75% of Scottish businesses are concerned about inflationary costs over the next 12 months

Paul Dickson (Armstrong Watson CEO and Managing Partner)

THREE-quarters of businesses in Scotland are concerned about inflationary pressures on costs and the impact this will have on them over the next 12 months.

This was one of the key findings in the latest Family, Privately Owned and Owner-managed Business Survey by Armstrong Watson, which included a third of businesses who said they were ‘very concerned’ – somewhat higher than the national average of 21%.

More Scottish businesses are also worried about cashflow, with 57% concerned about having enough to cover outgoings, compared with 49% across the country.

Businesses north of the Border also cited increased costs as their main challenge impacting growth over the next three years (42%), though this is slightly lower than the national average of 44%. Staff recruitment and having sufficient funds to implement plans were also listed among the main challenges impacting growth for 39% and 33% of businesses respectively.

Across all businesses who participated nationally in the survey, 49% were also worried about the impact of the increase in the National Minimum Wage (NMW) and National Living Wage (NLW). 39% of respondents suggested the new hourly rates – NLW has increased by almost 10% and the NMW rate for under 18s and apprentices has increased by more than 21% – would affect their business, with 11% stating the impact would be ‘significant’. 

The survey provides valuable insights into the challenges family and owner-managed businesses face and how they are being impacted. Running November to December 2023, 300 business owners shared their views about the impact of recruitment challenges, how they are adapting to the evolving digital world and how they plan to innovate and grow. They also shared their concerns about the impact of external pressures and the issues that will impact business growth over the next three years.

The Family, Privately Owned, and Owner Managed Business Survey – marking five years since the previous survey, and the third to be carried out by the accountancy, business and financial advisory firm – found that a third of all businesses find it ‘very difficult to recruit’. This is up 8% from the last survey in 2018, despite 65% making changes to help with recruitment.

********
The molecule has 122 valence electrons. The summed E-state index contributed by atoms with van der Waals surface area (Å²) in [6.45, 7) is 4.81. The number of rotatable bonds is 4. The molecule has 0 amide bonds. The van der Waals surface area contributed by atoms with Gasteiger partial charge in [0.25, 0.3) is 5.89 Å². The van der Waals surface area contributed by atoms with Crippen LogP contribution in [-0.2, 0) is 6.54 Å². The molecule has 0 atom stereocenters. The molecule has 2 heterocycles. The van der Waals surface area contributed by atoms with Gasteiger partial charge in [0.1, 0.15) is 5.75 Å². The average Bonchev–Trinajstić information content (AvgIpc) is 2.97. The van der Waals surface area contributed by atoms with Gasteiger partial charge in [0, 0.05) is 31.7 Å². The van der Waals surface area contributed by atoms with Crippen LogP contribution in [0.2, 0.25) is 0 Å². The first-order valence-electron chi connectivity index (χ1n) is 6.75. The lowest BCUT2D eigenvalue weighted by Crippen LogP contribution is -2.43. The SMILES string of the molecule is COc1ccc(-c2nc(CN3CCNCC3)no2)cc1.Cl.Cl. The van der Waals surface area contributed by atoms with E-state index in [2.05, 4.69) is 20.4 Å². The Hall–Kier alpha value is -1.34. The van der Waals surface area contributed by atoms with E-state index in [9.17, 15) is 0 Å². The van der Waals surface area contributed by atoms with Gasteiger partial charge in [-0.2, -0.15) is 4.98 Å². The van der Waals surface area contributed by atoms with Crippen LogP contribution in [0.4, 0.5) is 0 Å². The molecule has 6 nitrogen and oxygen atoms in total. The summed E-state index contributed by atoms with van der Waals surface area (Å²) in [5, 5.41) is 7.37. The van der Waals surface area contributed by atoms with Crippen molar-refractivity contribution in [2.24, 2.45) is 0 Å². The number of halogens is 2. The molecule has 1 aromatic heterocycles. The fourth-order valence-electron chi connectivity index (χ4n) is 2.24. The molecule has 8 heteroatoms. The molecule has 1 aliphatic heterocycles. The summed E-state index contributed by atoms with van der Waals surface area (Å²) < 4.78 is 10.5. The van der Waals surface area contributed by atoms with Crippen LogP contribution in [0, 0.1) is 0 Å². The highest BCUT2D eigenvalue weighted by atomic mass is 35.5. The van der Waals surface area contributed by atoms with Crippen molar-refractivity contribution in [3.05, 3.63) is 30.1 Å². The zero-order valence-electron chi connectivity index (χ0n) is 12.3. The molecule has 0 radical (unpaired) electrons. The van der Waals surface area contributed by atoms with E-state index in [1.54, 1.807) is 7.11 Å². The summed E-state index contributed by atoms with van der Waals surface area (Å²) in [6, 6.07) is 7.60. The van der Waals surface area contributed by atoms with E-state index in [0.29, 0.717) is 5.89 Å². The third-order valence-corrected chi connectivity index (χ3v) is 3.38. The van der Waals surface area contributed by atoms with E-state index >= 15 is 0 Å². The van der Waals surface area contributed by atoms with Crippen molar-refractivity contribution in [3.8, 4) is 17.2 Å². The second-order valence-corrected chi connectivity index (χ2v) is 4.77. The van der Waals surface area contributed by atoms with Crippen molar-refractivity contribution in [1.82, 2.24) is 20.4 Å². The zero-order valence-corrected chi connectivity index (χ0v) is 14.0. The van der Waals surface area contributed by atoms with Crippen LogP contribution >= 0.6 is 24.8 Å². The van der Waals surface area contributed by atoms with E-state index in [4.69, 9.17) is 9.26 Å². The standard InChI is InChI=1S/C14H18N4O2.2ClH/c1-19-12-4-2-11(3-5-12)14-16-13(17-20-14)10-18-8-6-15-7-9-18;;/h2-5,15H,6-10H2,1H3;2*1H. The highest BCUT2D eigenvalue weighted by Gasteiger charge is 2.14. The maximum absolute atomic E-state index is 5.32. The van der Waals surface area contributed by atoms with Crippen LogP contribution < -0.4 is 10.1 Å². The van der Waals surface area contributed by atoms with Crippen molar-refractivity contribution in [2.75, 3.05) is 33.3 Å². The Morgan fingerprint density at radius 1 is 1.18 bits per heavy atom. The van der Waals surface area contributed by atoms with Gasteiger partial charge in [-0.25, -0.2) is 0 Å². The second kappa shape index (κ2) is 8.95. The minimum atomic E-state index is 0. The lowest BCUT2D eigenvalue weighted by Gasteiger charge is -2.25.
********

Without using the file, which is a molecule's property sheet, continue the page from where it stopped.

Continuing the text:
On a more positive note, fewer businesses (across the country) than in 2018 said retention is an issue for them, with 37% taking action to keep staff, including 71% of those increasing salaries above inflation and just under half who have introduced flexible working arrangements.

When it comes to technology, the survey found that 22% of all businesses are using AI, while a further 11% are considering it, but more than half don’t believe it is relevant to their business.

Paul Dickson, Armstrong Watson’s Chief Executive and Managing Partner, said: “Our latest survey has revealed some critical insights into the current landscape of family owned, privately owned, and owner-managed businesses and how challenges over the past five years – the Covid-19 pandemic, labour shortages, supply chain disruptions, inflation and the cost-of-living crisis – have affected these businesses.

“The widespread impact of the increase to the National Minimum Wage and National Living Wage – which will see payroll costs increase across the board – is one key challenge faced in balancing fair wages with sustainable growth.

“The ongoing struggle with talent acquisition, despite many making changes to aid recruitment, indicates a growing challenge in the labour market but it is positive to see that the data shows businesses are taking proactive steps to retain staff.

“While AI adoption is still in its early stages with some already implementing it and others considering it, it’s clear that digital transformation is on the horizon. However, there is still work to be done and business owners will need to take action to ensure they’re not left behind.

“These findings highlight the resilience, adaptability, and innovative spirit of family owned, privately owned, and owner-managed businesses and also areas in which they might need support. Despite facing numerous challenges, they continue to evolve and adapt, demonstrating their crucial role in our economy.

“Thank you to those in Scotland who took the time to share their views.”

To view the full report please visit:  www.armstrongwatson.info/survey24.

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